Now it is apparent that the President's decision to boycott talks with Taliban is born out of the pressure he finds himself under; otherwise the President has an undying conviction in the necessity of seeking talks with the militant group. After all, the post-2001 Taliban insurgency has a very strong intra-ethnic undertone to it. We have a situation in which some broad divisions within a major ethnic entity are angry with their fellow ethnic brethren. The Afghan war is as much an intera-ethnic conflict as it is an insurgency against foreign military presence.
The Haqqanis pose a somewhat different challenge than the Taliban. The Haqqanis, being less ideological than the Taliban, are much more vulnerable to temptations of deal-making and material benefit than the Taliban are.
There can be a certain sum of dollars that can win away, albeit temporarily, the Haqqanis but no amount of material incentive could buy away the fanaticism of Taliban lunatics. The government of President Karzai, although having had meetings with some prominent representatives of Haqqanis, is utterly unable to initiate and pursue any serious outreach to the Haqqanis. This has left the ball in the court of Americans who are more interested in finding a face-saving exit from Afghanistan than fundamentally resolving Afghanistan's problems.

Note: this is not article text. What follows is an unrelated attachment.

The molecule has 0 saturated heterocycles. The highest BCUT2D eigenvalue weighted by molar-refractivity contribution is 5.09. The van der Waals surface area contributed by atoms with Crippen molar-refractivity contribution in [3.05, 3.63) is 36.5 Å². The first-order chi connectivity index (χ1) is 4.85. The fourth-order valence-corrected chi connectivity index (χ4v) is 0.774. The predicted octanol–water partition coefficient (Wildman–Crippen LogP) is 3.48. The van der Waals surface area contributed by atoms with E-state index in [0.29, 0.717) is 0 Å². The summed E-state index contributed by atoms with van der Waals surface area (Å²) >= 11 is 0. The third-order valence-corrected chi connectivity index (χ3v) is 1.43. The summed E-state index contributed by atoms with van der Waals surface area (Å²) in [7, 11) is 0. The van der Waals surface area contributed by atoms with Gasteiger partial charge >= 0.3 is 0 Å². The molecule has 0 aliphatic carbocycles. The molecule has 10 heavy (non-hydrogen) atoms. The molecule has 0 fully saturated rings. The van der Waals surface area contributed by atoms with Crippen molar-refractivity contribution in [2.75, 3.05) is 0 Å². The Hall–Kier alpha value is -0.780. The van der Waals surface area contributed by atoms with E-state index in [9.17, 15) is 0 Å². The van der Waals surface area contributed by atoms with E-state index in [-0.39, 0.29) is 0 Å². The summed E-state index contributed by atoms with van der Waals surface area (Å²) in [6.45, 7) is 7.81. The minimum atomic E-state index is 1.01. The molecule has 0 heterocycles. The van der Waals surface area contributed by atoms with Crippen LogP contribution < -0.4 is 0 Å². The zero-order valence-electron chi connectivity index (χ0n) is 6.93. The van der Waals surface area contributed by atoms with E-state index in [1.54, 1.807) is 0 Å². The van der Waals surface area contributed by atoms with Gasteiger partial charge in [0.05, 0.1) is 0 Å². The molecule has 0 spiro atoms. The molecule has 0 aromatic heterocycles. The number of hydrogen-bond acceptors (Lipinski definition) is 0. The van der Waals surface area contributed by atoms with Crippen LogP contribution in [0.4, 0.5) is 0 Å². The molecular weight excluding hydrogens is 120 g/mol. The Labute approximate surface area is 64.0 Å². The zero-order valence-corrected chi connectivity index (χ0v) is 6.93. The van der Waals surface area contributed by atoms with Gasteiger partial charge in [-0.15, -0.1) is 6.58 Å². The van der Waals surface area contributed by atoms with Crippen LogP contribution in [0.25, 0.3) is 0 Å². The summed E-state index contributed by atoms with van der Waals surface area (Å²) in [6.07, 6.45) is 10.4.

With the arrest or, to be precise, the surrender of Haji Mali Khan, allegedly a key person in the Haqqanis' terror-business-mafia empire, talks between the Americans and the Haqqanis has practically started. Pakistan has been instrumental in making possible this new channel of contact.
In all this hubbub and wheeling and dealings, what is starkly missing is a strong presence of Afghanistan's government. The proud dignity of a nation is being traded in bazaars. In the end, it is the common people at the bottom who come to pay the price for the gambles played with their fate.
It would be interesting to see how President's plan to give a major push to talks with our neighbor will play out. But the outcome is not difficult to foresee. The President's new strategy of talking to Pakistan instead of the Taliban will end up as yet another failed plan under the present circumstances. The siege of Afghanistan and its people will continue to tighten and festering wounds will continue to bleed.